Trump’s son, Don Jr., told MSNBC’s “Morning Joe” that as the various festivities got underway, “the magnitude of it all” was at last sinking in. He pronounced his father “ready to take office.”
“We’re going to unify our country,” Trump said at the close of the two-hour concert featuring country star Toby Keith, soul’s Sam Moore and The Piano Guys. But not singer Jennifer Holliday: She backed out after an outcry from Trump critics.
With rain a possibility, the National Park Service announced that it was easing its “no umbrella” policy for the event, allowing collapsible umbrellas along the parade route and on the National Mall.
The nation’s soon-to-be president joked about the chance of a downpour. “That’s OK,” Trump told campaign donors at an event Thursday night, “because people will realise it’s my real hair.”
“Might be a mess, but they’re going to see that it’s my real hair,” he said.
Whatever the weather, Trump supporters were looking ahead to the day.
Chris Lehmann, 55, a maintenance supervisor from Belmar, New Jersey, said: “I’m so excited, I’m like, on top of the world.”
Eleanor Haven, 83, of Alexander City, Alabama, was attending the festivities with her son, Scott Haven. The pair said they had never been to a political event before attending a Trump “thank you” tour rally in Alabama after the election and were looking forward to Friday’s celebration.
“We’re excited for changes in the country,” Scott Haven said.
Celebrities were weighing in from all parts of the globe. Matthew McConaughey, in London to promote movies, stressed a need for acceptance, saying, “The votes came in, the peaceful transfer of power should happen today and we all need to embrace that.” James Taylor, a vocal Trump critic, emailed a video postcard from his vacation in French Polynesia, saying that on the last day of the Obama administration, “it feels like it’s raining all over the world.”
On the eve of the inauguration, protesters and Trump supporters clashed outside a pro-Trump event Thursday night, with police using chemical spray to try control demonstrators outside the “DeploraBall.” The name was a play on a campaign remark by Hillary Clinton, who once referred to some Trump’s supporters as a “basket of deplorables.”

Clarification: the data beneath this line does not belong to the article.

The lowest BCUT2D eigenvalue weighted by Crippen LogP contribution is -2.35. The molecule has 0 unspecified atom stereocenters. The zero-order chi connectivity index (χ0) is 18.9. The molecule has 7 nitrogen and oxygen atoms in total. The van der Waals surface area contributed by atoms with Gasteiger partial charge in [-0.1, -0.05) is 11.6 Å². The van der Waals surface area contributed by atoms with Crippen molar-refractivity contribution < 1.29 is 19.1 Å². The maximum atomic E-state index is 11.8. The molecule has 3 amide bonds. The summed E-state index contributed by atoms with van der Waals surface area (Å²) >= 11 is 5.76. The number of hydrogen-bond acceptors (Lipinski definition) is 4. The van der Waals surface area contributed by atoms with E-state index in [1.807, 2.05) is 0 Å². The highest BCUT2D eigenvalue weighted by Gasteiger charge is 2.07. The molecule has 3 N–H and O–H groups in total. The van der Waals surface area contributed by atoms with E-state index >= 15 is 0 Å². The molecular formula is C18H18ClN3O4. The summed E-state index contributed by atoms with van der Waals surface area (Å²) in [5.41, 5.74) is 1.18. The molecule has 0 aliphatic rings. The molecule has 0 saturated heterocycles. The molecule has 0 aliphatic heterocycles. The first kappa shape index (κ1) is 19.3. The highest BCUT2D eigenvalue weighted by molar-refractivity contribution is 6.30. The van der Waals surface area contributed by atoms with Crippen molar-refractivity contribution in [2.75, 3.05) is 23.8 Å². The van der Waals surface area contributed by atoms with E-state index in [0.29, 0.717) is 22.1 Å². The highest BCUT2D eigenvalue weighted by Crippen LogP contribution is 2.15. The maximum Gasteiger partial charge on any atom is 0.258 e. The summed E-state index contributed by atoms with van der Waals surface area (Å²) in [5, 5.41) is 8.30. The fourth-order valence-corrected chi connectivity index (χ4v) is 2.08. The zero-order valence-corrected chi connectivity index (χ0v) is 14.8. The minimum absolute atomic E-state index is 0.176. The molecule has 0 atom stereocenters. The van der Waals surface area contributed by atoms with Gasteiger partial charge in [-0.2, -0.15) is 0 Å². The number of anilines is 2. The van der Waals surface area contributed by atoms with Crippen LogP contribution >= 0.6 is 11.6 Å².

All of the living American presidents were scheduled to attend the swearing in ceremony, except for 92-year-old George H.W. Bush, who was hospitalized this week with pneumonia. His wife, Barbara, was also admitted to the hospital after falling ill. Trump tweeted his well-wishes to the Bushes, saying he was “looking forward to a speedy recovery.”
Clinton, Trump’s vanquished campaign rival, also planned to join dignitaries at Capitol Hill.
While Trump revels in a celebratory lunch with lawmakers and parade up Pennsylvania Avenue – passing his newly opened Washington hotel – workers at the White House will set about the frantic process of moving out the Obamas and preparing the residence for its new occupants. Moving trucks were on standby Friday morning at the White House.
Obama, who will continue to live in Washington, was leaving town with his family after the inauguration for a vacation in Palm Springs, California. He planned to address a farewell gathering of staff at Joint Base Andrews before boarding his last flight on the military aircraft that ferries presidents on their travels.
Obama began his day with a final visit to the Oval Office and goodbye tweets echoing a farewell letter he had penned to the American people.
“I won’t stop,” he tweeted. “I’ll be right there with you as a citizen, inspired by your voices of truth and justice, good humor, and love.”
It’s been the honor of my life to serve you. You made me a better leader and a better man.
— President Obama (@POTUS) January 20, 2017